BRUSSELS (AP) — The governments of France, Belgium and Luxembourg say they have approved a plan for the future of embattled bank Dexia.
In a statement they say they support a proposal from the bank's management that will be submitted to the board of directors, which is scheduled to meet Sunday afternoon in Brussels.
A bank spokesman said a news conference is expected Sunday evening or Monday morning.
The terse government announcement followed a meeting in Brussels attended by Belgium's caretaker prime minister, Yves Leterme, French Prime Minister Francois Fillon, and Luxembourg Finance Minister Luc Frieden.
France and Belgium are part owners of the bank, following a euro6 billion ($7.8 billion) 2008 bailout. They have promised to ensure that no Dexia depositors lose money.
THIS IS A BREAKING NEWS UPDATE. Check back soon for further information. AP's earlier story is below.
BRUSSELS (AP) — The board of the troubled French-Belgian bank Dexia is scheduled to hold a crisis meeting Sunday in Brussels to discuss the possible breakup up the bank, which is facing a liquidity crisis.
Dexia SA is in negotiations to sell off its Luxembourg affiliate to a group of international investors and the Luxembourg government, in what may be the first step in a partial breakup of the bank. Dexia has significant exposure to Greece, Italy, and Spain, countries that investors fear might default on their debts.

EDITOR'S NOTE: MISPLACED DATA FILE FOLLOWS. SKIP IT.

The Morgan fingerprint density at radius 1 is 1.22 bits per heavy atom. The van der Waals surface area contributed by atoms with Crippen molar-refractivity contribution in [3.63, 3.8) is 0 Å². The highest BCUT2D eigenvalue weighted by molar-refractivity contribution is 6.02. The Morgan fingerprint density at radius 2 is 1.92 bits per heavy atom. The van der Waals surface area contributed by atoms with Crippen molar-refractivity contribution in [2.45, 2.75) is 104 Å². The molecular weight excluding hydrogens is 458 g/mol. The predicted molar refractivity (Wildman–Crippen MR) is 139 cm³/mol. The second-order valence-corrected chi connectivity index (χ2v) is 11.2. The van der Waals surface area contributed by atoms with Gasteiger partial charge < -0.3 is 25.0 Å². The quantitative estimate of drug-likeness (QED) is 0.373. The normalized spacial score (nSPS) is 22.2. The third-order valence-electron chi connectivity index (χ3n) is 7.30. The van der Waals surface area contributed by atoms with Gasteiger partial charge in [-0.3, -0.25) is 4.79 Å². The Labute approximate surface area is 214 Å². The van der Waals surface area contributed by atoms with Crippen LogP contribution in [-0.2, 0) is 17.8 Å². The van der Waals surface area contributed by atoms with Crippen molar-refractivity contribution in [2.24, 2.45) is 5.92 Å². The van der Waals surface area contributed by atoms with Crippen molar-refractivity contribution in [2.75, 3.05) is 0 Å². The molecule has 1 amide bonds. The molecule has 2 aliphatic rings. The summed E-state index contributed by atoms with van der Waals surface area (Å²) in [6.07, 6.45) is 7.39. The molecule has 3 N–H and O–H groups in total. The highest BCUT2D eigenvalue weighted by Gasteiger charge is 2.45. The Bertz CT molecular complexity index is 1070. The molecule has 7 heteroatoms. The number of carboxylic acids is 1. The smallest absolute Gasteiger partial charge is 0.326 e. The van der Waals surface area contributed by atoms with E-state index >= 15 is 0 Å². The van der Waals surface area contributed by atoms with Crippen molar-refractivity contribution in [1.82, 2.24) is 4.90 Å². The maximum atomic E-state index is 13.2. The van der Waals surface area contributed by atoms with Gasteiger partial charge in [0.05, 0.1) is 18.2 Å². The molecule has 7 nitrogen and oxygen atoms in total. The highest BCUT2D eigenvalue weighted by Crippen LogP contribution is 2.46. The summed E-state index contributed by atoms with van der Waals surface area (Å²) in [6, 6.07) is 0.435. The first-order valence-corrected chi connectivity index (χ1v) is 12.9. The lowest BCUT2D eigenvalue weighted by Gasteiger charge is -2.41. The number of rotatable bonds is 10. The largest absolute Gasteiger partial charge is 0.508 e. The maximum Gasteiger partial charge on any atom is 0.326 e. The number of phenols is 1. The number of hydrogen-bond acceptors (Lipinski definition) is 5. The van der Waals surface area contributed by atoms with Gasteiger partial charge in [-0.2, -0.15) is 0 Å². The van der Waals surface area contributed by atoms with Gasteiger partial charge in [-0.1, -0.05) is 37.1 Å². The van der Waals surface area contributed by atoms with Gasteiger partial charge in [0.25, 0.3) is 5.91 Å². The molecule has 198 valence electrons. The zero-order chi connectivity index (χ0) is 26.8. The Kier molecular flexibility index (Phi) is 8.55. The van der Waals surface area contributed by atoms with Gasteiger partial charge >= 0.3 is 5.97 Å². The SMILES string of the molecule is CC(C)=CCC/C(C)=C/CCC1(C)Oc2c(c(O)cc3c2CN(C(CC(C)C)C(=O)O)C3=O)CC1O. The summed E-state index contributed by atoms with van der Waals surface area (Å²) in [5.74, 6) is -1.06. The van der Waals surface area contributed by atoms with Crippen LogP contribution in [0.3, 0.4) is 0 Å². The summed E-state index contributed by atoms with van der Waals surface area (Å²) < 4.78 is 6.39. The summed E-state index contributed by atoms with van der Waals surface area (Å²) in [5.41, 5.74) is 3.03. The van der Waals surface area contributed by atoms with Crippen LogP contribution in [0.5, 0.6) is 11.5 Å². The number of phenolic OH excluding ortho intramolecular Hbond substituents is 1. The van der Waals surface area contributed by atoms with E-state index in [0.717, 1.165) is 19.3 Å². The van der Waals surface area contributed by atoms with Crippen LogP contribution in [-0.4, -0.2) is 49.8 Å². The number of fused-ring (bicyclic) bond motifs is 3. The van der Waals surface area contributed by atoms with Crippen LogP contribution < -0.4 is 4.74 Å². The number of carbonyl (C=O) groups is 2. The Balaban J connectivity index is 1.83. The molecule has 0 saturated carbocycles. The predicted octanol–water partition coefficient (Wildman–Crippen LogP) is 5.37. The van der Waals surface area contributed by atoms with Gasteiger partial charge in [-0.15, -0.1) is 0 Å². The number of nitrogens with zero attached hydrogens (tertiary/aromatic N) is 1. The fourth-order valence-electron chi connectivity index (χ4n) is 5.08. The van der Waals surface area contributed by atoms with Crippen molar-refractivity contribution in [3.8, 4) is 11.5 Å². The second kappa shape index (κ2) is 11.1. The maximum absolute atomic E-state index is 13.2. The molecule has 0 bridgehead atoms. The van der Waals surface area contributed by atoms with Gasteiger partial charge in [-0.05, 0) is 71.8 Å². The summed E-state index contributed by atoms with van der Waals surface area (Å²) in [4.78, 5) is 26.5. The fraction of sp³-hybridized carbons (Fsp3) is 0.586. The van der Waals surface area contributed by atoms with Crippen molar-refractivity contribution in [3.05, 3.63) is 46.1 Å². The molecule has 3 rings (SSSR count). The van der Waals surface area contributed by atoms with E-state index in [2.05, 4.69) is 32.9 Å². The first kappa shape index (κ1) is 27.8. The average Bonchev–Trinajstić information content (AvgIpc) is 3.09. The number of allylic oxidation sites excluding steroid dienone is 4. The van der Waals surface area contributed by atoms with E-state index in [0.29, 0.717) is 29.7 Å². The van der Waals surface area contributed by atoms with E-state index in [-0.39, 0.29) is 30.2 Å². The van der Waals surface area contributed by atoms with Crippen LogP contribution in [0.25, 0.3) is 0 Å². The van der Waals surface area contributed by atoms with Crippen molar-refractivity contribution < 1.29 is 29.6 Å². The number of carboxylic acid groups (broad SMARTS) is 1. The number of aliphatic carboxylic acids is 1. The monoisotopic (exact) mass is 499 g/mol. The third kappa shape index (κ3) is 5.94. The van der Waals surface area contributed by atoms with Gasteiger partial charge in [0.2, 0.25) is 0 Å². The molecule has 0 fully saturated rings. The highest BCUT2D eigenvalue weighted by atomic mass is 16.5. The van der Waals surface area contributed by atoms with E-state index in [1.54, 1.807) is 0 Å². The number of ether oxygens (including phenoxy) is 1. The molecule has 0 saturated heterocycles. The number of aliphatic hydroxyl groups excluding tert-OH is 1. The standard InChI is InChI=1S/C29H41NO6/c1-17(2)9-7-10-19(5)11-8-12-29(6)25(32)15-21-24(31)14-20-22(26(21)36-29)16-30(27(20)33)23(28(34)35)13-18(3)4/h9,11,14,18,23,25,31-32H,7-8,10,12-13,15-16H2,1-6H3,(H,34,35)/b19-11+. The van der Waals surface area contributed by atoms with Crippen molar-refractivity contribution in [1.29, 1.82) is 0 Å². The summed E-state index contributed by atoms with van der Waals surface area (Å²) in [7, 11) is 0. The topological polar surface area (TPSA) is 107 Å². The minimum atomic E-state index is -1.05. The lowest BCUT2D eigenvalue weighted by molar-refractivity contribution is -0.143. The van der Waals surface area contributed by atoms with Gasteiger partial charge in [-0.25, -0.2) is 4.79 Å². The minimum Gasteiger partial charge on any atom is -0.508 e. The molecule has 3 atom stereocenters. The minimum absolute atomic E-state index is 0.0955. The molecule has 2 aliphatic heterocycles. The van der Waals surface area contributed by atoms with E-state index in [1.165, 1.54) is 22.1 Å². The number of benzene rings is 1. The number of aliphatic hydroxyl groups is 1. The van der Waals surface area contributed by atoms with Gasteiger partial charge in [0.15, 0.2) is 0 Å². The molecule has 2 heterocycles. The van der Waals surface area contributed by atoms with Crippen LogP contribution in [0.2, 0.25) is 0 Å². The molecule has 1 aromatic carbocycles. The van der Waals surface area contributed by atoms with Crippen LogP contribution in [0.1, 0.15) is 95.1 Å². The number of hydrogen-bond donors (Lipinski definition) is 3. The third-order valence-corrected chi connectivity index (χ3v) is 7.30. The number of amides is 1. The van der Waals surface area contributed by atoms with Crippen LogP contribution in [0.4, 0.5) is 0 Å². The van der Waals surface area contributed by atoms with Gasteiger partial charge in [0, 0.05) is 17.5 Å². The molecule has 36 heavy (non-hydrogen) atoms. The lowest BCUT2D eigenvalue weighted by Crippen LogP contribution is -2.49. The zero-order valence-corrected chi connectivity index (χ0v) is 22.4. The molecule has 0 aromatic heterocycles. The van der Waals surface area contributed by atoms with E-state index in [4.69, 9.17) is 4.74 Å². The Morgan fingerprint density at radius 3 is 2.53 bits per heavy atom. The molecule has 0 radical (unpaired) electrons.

The French and Belgian prime ministers were also meeting Sunday in Brussels, along with the finance minister of Luxembourg, to finalize a plan to protect the bank's depositors. Both countries became part owners of the bank when they bailed it out in 2008.
"We are ready to enter the final stretch of negotiations," Belgium's caretaker Prime Minister Yves Leterme in advance of the meeting, according to La Capitale newspaper.
Finding a solution is particularly urgent for Belgium because on Friday Moody's Investors Service placed the country's Aa1 rating on review for possible downgrade, due in part to the expected expense of guaranteeing that Dexia's depositors will lose no money.
After Dexia's shares plunged last week amid fears it could go bankrupt, the French and Belgian governments stepped in and guaranteed its financing and deposits. The bank said in a statement Friday that trading in its shares would remain frozen until it could "communicate more precisely on the various choices and options concerning the future of the group."
A spokesman said bank officials would hold a press conference Sunday evening or Monday morning.